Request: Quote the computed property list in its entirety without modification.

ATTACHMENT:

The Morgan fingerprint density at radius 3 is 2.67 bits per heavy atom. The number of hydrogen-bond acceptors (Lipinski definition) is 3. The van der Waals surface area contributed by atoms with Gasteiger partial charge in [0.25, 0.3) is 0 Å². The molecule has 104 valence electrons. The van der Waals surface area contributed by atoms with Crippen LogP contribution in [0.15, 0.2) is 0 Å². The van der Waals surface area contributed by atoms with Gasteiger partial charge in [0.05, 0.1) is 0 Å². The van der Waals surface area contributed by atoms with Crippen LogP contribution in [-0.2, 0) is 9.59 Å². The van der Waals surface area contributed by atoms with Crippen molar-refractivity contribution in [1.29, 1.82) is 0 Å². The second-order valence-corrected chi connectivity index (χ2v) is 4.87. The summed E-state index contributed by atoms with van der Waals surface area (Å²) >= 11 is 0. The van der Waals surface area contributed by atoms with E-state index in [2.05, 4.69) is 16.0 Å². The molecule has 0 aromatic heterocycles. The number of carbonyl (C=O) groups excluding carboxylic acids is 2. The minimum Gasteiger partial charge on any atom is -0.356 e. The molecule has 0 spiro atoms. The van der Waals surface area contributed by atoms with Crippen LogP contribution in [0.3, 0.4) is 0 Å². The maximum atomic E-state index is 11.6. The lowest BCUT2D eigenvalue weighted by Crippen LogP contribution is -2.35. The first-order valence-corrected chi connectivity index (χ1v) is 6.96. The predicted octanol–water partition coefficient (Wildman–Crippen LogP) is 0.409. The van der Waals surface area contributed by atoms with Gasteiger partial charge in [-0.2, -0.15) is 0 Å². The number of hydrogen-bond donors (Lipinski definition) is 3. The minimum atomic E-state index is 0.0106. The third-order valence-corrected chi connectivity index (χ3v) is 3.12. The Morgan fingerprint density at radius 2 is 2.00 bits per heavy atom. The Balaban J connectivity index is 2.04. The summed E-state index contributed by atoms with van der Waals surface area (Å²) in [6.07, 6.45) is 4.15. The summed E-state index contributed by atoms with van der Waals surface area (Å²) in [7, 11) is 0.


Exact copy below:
The Morgan fingerprint density at radius 3 is 2.67 bits per heavy atom. The number of hydrogen-bond acceptors (Lipinski definition) is 3. The van der Waals surface area contributed by atoms with Gasteiger partial charge in [0.25, 0.3) is 0 Å². The molecule has 104 valence electrons. The van der Waals surface area contributed by atoms with Crippen LogP contribution in [0.15, 0.2) is 0 Å². The van der Waals surface area contributed by atoms with Gasteiger partial charge in [0.05, 0.1) is 0 Å². The van der Waals surface area contributed by atoms with Crippen LogP contribution in [-0.2, 0) is 9.59 Å². The van der Waals surface area contributed by atoms with Crippen molar-refractivity contribution in [1.29, 1.82) is 0 Å². The second-order valence-corrected chi connectivity index (χ2v) is 4.87. The summed E-state index contributed by atoms with van der Waals surface area (Å²) >= 11 is 0. The van der Waals surface area contributed by atoms with E-state index in [2.05, 4.69) is 16.0 Å². The molecule has 0 aromatic heterocycles. The number of carbonyl (C=O) groups excluding carboxylic acids is 2. The minimum Gasteiger partial charge on any atom is -0.356 e. The molecule has 0 spiro atoms. The van der Waals surface area contributed by atoms with Crippen LogP contribution in [0.3, 0.4) is 0 Å². The maximum atomic E-state index is 11.6. The lowest BCUT2D eigenvalue weighted by Crippen LogP contribution is -2.35. The first-order valence-corrected chi connectivity index (χ1v) is 6.96. The predicted octanol–water partition coefficient (Wildman–Crippen LogP) is 0.409. The van der Waals surface area contributed by atoms with Gasteiger partial charge in [-0.2, -0.15) is 0 Å². The number of hydrogen-bond donors (Lipinski definition) is 3. The minimum atomic E-state index is 0.0106. The third-order valence-corrected chi connectivity index (χ3v) is 3.12. The Morgan fingerprint density at radius 2 is 2.00 bits per heavy atom. The Balaban J connectivity index is 2.04. The summed E-state index contributed by atoms with van der Waals surface area (Å²) in [6.07, 6.45) is 4.15. The summed E-state index contributed by atoms with van der Waals surface area (Å²) in [7, 11) is 0.